In a previous post, we reported the decision of Justice Strathy of the Ontario Superior Court requiring production by the TSB of the cockpit voice recording taken from the Air France A340 which crashed at Toronto Airport on August 2, 2005.
That decision was appealed by the TSB to the Court of Appeal for Ontario which recently dismissed the appeal and confirmed the decision of Justice Strathy. Click here for the Court’s ruling.
In its appeal, the TSB argued that the motion judge had failed to apply the proper legal test set out in Section 28(6) of the Canadian Transportation Accident Investigation and Safety Board Act (the “Act”) for determining whether production of the CVR should be ordered. The Court of Appeal disagreed, approving the “thoughtful and comprehensive reasons” of the motion judge who balanced the “public interest in the proper administration of justice” against the “importance of the privilege attached to the CVR” by the Act.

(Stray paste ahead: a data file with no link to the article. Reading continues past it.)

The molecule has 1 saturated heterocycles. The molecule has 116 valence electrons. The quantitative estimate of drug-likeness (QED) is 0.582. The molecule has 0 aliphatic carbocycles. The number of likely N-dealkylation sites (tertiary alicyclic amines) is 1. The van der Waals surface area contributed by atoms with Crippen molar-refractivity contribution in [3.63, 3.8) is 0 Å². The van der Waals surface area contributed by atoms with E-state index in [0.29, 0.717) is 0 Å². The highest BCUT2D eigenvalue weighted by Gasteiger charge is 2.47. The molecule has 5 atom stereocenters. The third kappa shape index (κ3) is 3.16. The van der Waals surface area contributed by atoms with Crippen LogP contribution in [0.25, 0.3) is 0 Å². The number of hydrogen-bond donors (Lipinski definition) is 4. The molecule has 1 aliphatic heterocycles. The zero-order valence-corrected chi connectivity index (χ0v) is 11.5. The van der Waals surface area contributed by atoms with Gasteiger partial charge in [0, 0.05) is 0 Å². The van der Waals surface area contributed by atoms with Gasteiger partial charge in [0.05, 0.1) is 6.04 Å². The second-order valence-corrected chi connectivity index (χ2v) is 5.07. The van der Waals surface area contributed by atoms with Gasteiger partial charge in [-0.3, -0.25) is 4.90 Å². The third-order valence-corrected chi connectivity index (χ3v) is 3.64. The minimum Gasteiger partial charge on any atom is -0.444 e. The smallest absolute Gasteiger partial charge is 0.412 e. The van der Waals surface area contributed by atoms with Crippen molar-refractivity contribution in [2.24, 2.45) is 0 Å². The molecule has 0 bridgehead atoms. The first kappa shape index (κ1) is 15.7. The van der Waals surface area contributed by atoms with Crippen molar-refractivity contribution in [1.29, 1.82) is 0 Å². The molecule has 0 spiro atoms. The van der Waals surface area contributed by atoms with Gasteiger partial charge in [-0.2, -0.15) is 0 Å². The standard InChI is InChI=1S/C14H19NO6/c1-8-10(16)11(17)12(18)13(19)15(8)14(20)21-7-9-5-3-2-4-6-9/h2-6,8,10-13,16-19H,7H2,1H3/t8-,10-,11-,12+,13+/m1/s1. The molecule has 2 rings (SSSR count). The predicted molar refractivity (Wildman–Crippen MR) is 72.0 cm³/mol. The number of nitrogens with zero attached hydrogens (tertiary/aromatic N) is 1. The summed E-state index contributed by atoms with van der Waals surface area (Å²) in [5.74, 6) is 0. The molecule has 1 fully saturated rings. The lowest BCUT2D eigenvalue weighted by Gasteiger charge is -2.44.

The TSB argued that only in circumstances which were “exceptional”, “rare”, “compelling” or “unusual” should production of the CVR be ordered. The Court of Appeal rejected this position concluding:
“What the Court must find is that in the particular case, the public interest in the administration of justice outweighs the importance attached to the statutory privilege.”
These decisions provide an authoritative analysis of the test in the Act for release of the CVR, which will assist the parties to aircraft crash litigation in obtaining access to the highly relevant cockpit voice recordings.